• Don't smoke.
  • Eat well-balanced meals that are low in fat and cholesterol and include several daily servings of fruits and vegetables.
  • Get regular exercise. If your weight is considered normal, get at least 30 minutes of exercise every day. If you are overweight or obese, experts say you should get 60 to 90 minutes of exercise every day.
  • Keep your blood pressure, blood sugar, and cholesterol under control.

Moderate amounts of alcohol (1 glass a day for women, 2 for men) may reduce your risk of cardiovascular problems. However, drinking larger amounts does more harm than good.

If you have one or more risk factors for coronary heart disease, talk to your doctor about possibly taking an aspirin a day to help prevent a heart attack or stroke. Low-dose aspirin therapy may be prescribed if the benefit is likely to outweigh the risk of gastrointestinal side effects.

New guidelines no longer recommend hormone replacement therapy, vitamins E or C, antioxidants, or folic acid to prevent heart disease.

References


Mosca L, Banka CL, Benjamin EJ, et al. Evidence-Based Guidelines for Cardiovascular Disease Prevention in Women: 2007 Update. Circulation. 2007; Published online before print February 19, 2007.

Smith SC Jr, Allen J, Blair SN, et al. AHA/ACC guidelines for secondary prevention for patients with coronary and other atherosclerotic vascular disease: 2006 update: endorsed by the National Heart, Lung, and Blood Institute. Circulation. 2006 May 16;113(19):2363-72. Erratum in: Circulation. 2006 Jun 6;113(22):e847.

Boden WE, O'rourke RA, Teo KK, et al. Optimal Medical Therapy with or without PCI for Stable Coronary Disease. N Engl J Med. 2007 Mar 26; [Epub ahead of print].

American Heart Association. Heart Disease and Stroke Statistics — 2007 Update. Dallas, Texas: American Heart Association; 2007.



Review Date: 3/30/2007
Reviewed By: Glenn Gandelman, MD, MPH, Assistant Clinical Professor of Medicine, New York Medical College, Valhalla, NY, and Larry A. Weinrauch, MD, Assistant Professor of Medicine, Harvard Medical School, and Private practice specializing in Cardiovascular Disease, Watertown, MA. Review provided by VeriMed Healthcare Network.
2008 A.D.A.M., Inc. Any duplication or distribution of the information contained herein is strictly prohibited.
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Heart Attack

Heart attack


Definition


A heart attack is when low blood flow causes the heart to starve for oxygen. Heart muscle dies or becomes permanently damaged. Your doctor calls this a myocardial infarction.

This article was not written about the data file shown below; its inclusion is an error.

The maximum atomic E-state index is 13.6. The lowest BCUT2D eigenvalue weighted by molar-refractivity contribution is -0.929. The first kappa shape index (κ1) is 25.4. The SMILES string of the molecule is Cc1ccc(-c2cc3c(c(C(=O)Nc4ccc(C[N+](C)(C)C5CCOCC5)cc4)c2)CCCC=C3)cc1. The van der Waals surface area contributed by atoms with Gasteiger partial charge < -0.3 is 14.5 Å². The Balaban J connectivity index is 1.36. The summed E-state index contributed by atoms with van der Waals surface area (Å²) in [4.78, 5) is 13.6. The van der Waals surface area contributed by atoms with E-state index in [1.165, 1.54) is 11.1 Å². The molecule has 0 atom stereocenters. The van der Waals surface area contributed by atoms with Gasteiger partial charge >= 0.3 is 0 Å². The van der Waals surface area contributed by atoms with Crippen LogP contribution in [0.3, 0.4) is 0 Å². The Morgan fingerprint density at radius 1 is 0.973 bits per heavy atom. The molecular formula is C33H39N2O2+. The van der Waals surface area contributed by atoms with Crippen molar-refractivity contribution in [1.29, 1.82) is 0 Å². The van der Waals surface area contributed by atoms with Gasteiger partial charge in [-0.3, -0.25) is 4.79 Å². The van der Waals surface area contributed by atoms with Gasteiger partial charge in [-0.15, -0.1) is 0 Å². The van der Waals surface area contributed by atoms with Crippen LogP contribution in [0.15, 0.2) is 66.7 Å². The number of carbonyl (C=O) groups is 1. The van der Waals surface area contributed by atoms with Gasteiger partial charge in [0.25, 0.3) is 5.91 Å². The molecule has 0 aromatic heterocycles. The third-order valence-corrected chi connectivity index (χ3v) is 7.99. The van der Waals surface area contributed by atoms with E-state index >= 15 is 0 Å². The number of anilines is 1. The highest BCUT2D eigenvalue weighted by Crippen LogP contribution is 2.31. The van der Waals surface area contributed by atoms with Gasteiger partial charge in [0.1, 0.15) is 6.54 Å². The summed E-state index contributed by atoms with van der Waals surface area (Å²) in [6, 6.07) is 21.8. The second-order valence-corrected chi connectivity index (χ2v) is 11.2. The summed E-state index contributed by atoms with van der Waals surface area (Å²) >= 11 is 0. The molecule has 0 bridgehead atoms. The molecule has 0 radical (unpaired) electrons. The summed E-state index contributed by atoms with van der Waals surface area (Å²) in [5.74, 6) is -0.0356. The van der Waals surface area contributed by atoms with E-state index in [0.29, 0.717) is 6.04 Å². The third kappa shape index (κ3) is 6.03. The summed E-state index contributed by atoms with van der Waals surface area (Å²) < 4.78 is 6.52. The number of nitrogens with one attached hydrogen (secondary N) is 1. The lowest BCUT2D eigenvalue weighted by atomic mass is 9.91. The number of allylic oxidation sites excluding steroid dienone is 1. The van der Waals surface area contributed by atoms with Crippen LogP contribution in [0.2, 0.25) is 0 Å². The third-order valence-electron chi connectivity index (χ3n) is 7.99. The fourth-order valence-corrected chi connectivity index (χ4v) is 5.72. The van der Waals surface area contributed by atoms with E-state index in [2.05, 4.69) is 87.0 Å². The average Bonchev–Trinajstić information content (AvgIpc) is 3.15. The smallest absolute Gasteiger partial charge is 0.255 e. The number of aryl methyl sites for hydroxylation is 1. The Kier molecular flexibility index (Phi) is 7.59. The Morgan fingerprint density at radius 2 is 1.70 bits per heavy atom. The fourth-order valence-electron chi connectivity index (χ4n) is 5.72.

Alternative Names


Myocardial infarction; MI; Acute MI

Causes


Most heart attacks are caused by a blood clot that blocks one of the coronary arteries. The coronary arteries bring blood and oxygen to the heart. If the blood flow is blocked, the heart starves for oxygen and heart cells die.

A clot most often forms in a coronary artery that has become narrow because of the build-up of a substance called plaque along the artery walls. (See: atherosclerosis) Sometimes, the plaque cracks and triggers a blood clot to form.

Occasionally, sudden overwhelming stress can trigger a heart attack.

It is difficult to estimate exactly how common heart attacks are because as many as 200,000 to 300,000 people in the United States die each year before medical help is sought. It is estimated that approximately 1 million patients visit the hospital each year with a heart attack. About 1 out of every 5 deaths are due to a heart attack.

Risk factors for heart attack and coronary artery disease include:

  • Bad genes (hereditary factors)
  • Being male
  • Diabetes
  • Getting older
  • High blood pressure
  • Smoking
  • Too much fat in your diet
  • Unhealthy cholesterol levels, especially high LDL ("bad") cholesterol and low HDL ("good") cholesterol

Higher-than-normal levels of homocysteine, C-reactive protein, and fibrinogen may also increase your risk for a heart attack. Homocysteine is an amino acid. C-reactive protein and fibrinogen are linked to inflammation. Fibrinogen is also involved in blood clotting.

Symptoms


Chest pain is a major symptom of heart attack. However, some people may have little or no chest pain, especially the elderly and those with diabetes. This is called a silent heart attack.

The pain may be felt in only one part of the body or move from your chest to your arms, shoulder, neck, teeth, jaw, belly area, or back.